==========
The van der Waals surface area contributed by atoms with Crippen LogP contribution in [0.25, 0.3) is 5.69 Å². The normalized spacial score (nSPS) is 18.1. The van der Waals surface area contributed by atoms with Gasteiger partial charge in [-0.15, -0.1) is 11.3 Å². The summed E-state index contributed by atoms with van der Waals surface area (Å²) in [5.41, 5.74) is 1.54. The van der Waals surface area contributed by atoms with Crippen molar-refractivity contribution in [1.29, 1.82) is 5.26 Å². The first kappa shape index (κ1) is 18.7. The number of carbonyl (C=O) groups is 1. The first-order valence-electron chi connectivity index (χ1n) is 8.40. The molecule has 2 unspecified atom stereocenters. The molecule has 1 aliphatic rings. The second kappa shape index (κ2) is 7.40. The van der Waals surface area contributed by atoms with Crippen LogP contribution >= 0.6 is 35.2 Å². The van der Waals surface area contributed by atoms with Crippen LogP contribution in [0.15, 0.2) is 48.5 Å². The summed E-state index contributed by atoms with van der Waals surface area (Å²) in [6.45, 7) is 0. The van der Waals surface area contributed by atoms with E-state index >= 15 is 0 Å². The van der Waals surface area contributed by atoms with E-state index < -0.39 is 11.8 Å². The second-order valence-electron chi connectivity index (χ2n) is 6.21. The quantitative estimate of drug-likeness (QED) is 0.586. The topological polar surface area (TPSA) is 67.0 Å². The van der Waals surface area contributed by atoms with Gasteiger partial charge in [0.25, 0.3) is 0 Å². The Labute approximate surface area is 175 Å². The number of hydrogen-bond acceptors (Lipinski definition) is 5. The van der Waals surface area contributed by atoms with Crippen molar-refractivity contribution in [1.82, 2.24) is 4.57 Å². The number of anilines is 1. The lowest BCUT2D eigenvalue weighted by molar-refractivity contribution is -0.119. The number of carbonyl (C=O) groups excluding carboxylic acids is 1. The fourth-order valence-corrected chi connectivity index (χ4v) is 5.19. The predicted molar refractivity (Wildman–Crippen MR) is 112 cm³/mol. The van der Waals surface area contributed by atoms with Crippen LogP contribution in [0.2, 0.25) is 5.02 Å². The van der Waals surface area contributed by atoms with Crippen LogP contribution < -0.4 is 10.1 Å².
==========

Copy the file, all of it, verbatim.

The van der Waals surface area contributed by atoms with Crippen LogP contribution in [0.25, 0.3) is 5.69 Å². The normalized spacial score (nSPS) is 18.1. The van der Waals surface area contributed by atoms with Gasteiger partial charge in [-0.15, -0.1) is 11.3 Å². The summed E-state index contributed by atoms with van der Waals surface area (Å²) in [5.41, 5.74) is 1.54. The van der Waals surface area contributed by atoms with Crippen molar-refractivity contribution in [1.29, 1.82) is 5.26 Å². The first kappa shape index (κ1) is 18.7. The number of carbonyl (C=O) groups is 1. The first-order valence-electron chi connectivity index (χ1n) is 8.40. The molecule has 2 unspecified atom stereocenters. The molecule has 1 aliphatic rings. The second kappa shape index (κ2) is 7.40. The van der Waals surface area contributed by atoms with Crippen LogP contribution >= 0.6 is 35.2 Å². The van der Waals surface area contributed by atoms with Crippen LogP contribution in [0.15, 0.2) is 48.5 Å². The summed E-state index contributed by atoms with van der Waals surface area (Å²) in [6.45, 7) is 0. The van der Waals surface area contributed by atoms with E-state index >= 15 is 0 Å². The van der Waals surface area contributed by atoms with E-state index < -0.39 is 11.8 Å². The second-order valence-electron chi connectivity index (χ2n) is 6.21. The quantitative estimate of drug-likeness (QED) is 0.586. The topological polar surface area (TPSA) is 67.0 Å². The van der Waals surface area contributed by atoms with Gasteiger partial charge in [0.25, 0.3) is 0 Å². The Labute approximate surface area is 175 Å². The number of hydrogen-bond acceptors (Lipinski definition) is 5. The van der Waals surface area contributed by atoms with Crippen molar-refractivity contribution in [1.82, 2.24) is 4.57 Å². The number of anilines is 1. The lowest BCUT2D eigenvalue weighted by molar-refractivity contribution is -0.119. The number of carbonyl (C=O) groups excluding carboxylic acids is 1. The fourth-order valence-corrected chi connectivity index (χ4v) is 5.19. The predicted molar refractivity (Wildman–Crippen MR) is 112 cm³/mol. The van der Waals surface area contributed by atoms with Crippen LogP contribution in [0.2, 0.25) is 5.02 Å². The van der Waals surface area contributed by atoms with Crippen LogP contribution < -0.4 is 10.1 Å².